The idea for PROFIenergy came from AIDA, the Association of German Automotive Manufacturers, who asked PI to develop a way of intelligently managing the energy consumed by power-hungry equipment such as robot cells. If these Energy Consuming Units (ECUs) could be switched on and off in an open, consistent and managed way, they argued, substantial cost savings could be achieved.

The PROFIenergy Profile enables control devices (e.g. PLCs) to send signals such as Begin Pause and End Pause over PROFINET to each ECU, in accordance with production circumstances such as lunch breaks, holidays, random line stoppages and even maximum load conditions. On receipt of the PROFIenergy commands, software ‘agents’ in the ECU firmware initiate ‘sleep’ modes that are pre-defined by the equipment vendor.

PROFIenergy can operate either alongside existing automation processes on a single controller platform, or a separate, dedicated, energy management controller can be used. PROFIenergy is applicable to single devices such as actuators and remote IO, as well as sub-systems such as robot cells and paint lines.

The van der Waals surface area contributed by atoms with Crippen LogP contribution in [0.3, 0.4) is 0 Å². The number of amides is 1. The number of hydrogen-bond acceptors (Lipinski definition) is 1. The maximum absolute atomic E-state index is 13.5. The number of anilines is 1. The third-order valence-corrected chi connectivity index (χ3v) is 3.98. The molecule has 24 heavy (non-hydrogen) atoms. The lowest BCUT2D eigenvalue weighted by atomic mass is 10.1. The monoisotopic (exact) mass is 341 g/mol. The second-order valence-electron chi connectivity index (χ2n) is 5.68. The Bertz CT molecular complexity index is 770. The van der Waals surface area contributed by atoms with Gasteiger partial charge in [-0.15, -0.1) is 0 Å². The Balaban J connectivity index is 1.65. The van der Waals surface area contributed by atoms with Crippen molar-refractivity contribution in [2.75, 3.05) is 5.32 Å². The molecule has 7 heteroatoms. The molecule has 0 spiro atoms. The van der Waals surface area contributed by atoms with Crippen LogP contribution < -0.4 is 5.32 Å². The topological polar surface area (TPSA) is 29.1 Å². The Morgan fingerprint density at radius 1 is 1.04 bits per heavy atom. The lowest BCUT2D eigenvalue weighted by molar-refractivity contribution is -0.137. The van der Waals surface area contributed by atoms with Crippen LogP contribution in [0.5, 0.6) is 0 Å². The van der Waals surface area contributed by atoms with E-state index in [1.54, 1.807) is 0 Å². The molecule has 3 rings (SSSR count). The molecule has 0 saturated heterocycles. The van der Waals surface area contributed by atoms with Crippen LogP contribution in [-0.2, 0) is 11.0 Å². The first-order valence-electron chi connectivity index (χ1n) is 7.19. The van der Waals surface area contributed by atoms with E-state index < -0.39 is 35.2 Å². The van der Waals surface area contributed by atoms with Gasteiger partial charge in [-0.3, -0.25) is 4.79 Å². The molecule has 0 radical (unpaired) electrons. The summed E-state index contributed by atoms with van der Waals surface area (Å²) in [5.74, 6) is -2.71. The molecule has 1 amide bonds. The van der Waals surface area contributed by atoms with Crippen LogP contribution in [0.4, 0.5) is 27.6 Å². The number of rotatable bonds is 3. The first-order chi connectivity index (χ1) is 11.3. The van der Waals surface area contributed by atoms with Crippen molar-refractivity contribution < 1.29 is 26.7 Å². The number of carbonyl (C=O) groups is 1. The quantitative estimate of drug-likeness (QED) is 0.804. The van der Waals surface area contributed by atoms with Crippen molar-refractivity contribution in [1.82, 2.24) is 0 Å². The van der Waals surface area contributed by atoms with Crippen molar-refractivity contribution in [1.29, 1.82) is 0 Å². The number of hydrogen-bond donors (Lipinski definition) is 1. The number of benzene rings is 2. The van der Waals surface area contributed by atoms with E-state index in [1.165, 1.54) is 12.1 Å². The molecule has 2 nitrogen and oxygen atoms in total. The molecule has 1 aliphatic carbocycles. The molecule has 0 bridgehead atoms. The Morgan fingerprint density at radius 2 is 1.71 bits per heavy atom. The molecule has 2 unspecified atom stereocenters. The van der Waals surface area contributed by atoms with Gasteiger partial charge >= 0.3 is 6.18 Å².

PROFIenergy is thus an ‘enabling technology’ that allows intelligent energy management strategies to be deployed over existing PROFINET networks. Vendors support PROFIenergy by implementing the required functions in their devices or sub-systems, thereby making PROFIenergy available ‘on tap’. Actual energy savings depend on how end users choose to adapt PROFIenergy to their automation networks.

Early estimates by one automotive manufacturer suggest that savings of up to €60,000 per annum could be achieved for a robot cell through the use of PROFIenergy.